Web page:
JB in historic public lecture at London School of Economicsand Political Science

Former Malawian president
Joyce Banda on Wednesday
made a historic public
lecture at the prestigious
London School of
Economics and Political
Science, titled “Investing
women’s journey in/to
public life.”
Maravipost produces her
lecture, sent by JB press
office:
“Let me thank the Institute
of Public Affairs of the
London School of
Economics and Political
Science, for offering me
“Above the Parapet Visiting
Professor in Practice” at
this distinguished academic
institution.
“Allow me to acknowledge
the presence of my
husband, Africa’s first and
only former First
Gentleman, His Excellency
Chief Justice Richard Banda,
retired.
“I am here to give a public
lecture on: “Investigating
women’s journey into
public life: Above the
Parapet”: where I will look
at the following questions:
“Why is it important in my
view that women feature in
public life? What difference
does it make if women do
hold senior positions? How
has this worked in Malawi
and in Africa? And what is
my experience of coming
into the Head of State role
in Malawi, especially
surrounded by men and
how I dealt with any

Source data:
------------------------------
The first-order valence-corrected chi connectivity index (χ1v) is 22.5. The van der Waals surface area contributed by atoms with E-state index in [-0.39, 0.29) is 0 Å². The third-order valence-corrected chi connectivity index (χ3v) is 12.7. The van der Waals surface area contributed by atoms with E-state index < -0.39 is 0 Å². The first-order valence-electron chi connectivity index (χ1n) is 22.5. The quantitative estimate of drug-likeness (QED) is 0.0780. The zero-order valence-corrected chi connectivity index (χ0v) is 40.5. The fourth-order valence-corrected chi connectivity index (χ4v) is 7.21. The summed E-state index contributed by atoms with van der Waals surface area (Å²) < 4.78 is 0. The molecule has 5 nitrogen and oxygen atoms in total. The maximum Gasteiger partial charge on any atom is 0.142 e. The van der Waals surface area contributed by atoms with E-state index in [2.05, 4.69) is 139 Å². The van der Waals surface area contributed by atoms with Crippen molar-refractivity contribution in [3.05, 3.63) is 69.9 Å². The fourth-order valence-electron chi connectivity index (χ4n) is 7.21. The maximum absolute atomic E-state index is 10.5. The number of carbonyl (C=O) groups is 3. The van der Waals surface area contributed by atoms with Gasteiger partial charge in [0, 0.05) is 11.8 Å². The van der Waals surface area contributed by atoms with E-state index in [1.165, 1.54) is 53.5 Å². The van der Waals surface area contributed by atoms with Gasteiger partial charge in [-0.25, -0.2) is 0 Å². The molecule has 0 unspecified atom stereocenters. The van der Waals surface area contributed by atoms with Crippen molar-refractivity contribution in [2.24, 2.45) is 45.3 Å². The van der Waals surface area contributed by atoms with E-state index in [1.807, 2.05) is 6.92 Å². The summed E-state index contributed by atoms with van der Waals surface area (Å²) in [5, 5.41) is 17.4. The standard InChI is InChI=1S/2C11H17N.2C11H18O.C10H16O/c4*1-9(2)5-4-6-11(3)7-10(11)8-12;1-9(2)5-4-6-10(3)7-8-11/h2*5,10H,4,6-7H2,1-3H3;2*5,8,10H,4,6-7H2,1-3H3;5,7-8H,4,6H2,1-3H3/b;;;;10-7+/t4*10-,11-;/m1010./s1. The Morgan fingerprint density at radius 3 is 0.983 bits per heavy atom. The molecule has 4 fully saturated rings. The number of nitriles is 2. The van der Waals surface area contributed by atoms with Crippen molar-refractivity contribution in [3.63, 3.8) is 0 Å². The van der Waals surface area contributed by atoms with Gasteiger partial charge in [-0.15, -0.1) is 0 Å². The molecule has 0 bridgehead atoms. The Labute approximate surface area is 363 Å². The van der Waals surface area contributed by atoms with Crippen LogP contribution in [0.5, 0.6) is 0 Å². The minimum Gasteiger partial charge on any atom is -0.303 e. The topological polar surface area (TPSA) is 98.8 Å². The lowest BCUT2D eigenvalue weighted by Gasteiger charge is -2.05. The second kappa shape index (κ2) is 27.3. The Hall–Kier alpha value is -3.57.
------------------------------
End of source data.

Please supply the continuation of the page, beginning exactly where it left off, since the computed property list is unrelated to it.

adverse responses from
senior men and the male
public?”
“As I was thinking about
what I should share with
you, I thought about what
Robert K. Greenleaf said in
his article titled The Servant
Leadership:, and I quote: “…
the servant leader is
servant first…it begins with
the natural feeling that one
wants to serve, to serve
first. Then conscious choice
brings one to aspire to
lead. That person is sharply
different from one who is a
leader first, perhaps
because of the need to
assuage an unusual power
drive or to acquire material
possessions. For such it will
be a later choice to serve-
after leadership is
established. The leader-first
and servant –first are two
extreme types. …”
“This quote aligns with my
philosophy about
leadership. For your
information, at 30 years I
drew my mission statement
in my life which says: to
assist women and youth
gain socio and economic
empowerment through
business and education.
“The question of whether
a leader is born or made is
an ongoing debate. What is
important is the need to
nurture, support and
mentor those that are
spotted with leadership
instinct even though they
may be marginalised. And
this includes women most
of whom are indeed
marginalised.
“With this debate in mind,
there cannot be any better
time than now when many
global initiatives that
sought to strategically
empower women are
either being reviewed or
evaluated.”

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